Wednesday, June 22, 2016
In Strumlauf et al. v. Starbucks Corp., No. 16-01306, a federal district court judge based in San Francisco just ruled that a class action lawsuit against Starbucks.The complaint alleges breach of express and implied warranties, unjust enrichment, negligent misrepresentation, fraud and violations of California's Consumer Legal Remedies Act, the California Unfair Competition Law, and the California False Advertising Law.
The company allegedly overcharged its customers by “systematically serving lattes that are 25% too small” in order to save milk. Baristas were allegedly required to use pitchers for heating milk with etched “fill to” lines that are too low. Further, they were told to leave ¼ inch of free space in drink cups. Said U.S. District Judge Thelton Henderson: "This is not a case where the alleged deception is simply implausible as a matter of law. The court finds it probable that a significant portion of the latte-consuming public could believe that a 'Grande' contains 16 ounces of fluid." Starbucks’ cups for “tall,” “grande,” and “venti” lattes are designed to hold exactly 12, 16 and 20 ounces.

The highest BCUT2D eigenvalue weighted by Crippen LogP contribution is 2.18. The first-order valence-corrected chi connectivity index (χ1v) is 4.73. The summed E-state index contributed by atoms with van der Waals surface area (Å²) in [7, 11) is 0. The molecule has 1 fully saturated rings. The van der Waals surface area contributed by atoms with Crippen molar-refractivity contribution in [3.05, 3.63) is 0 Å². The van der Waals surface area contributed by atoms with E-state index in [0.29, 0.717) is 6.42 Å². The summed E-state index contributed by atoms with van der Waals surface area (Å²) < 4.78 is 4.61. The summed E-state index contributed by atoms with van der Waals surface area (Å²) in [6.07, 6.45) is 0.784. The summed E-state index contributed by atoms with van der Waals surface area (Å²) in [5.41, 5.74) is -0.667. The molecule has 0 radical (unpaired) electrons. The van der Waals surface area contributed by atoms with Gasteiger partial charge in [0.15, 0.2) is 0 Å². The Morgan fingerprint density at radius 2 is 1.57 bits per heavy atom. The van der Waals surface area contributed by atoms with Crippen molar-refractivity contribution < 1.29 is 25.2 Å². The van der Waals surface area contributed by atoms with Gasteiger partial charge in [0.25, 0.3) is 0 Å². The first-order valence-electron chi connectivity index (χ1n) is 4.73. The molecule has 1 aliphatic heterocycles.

Starbucks so far counters that “if a customer is not satisfied with how a beverage is prepared, we will gladly remake it.” Right, but how many customers would really complain that their drink is .25 inch (6 mm) too small?... And does it really matter? Much of what one pays for with a Starbucks drinks is, arguably, the knowledge of what the retail outlets offer, the ambience, convenience, “free” wifi, etc. Having said that, I am certainly not one to promote consumer fraud and recognize that little by little, the alleged milk-saving scheme could, of course, bring even more money into the coffers of already highly profitable Starbucks.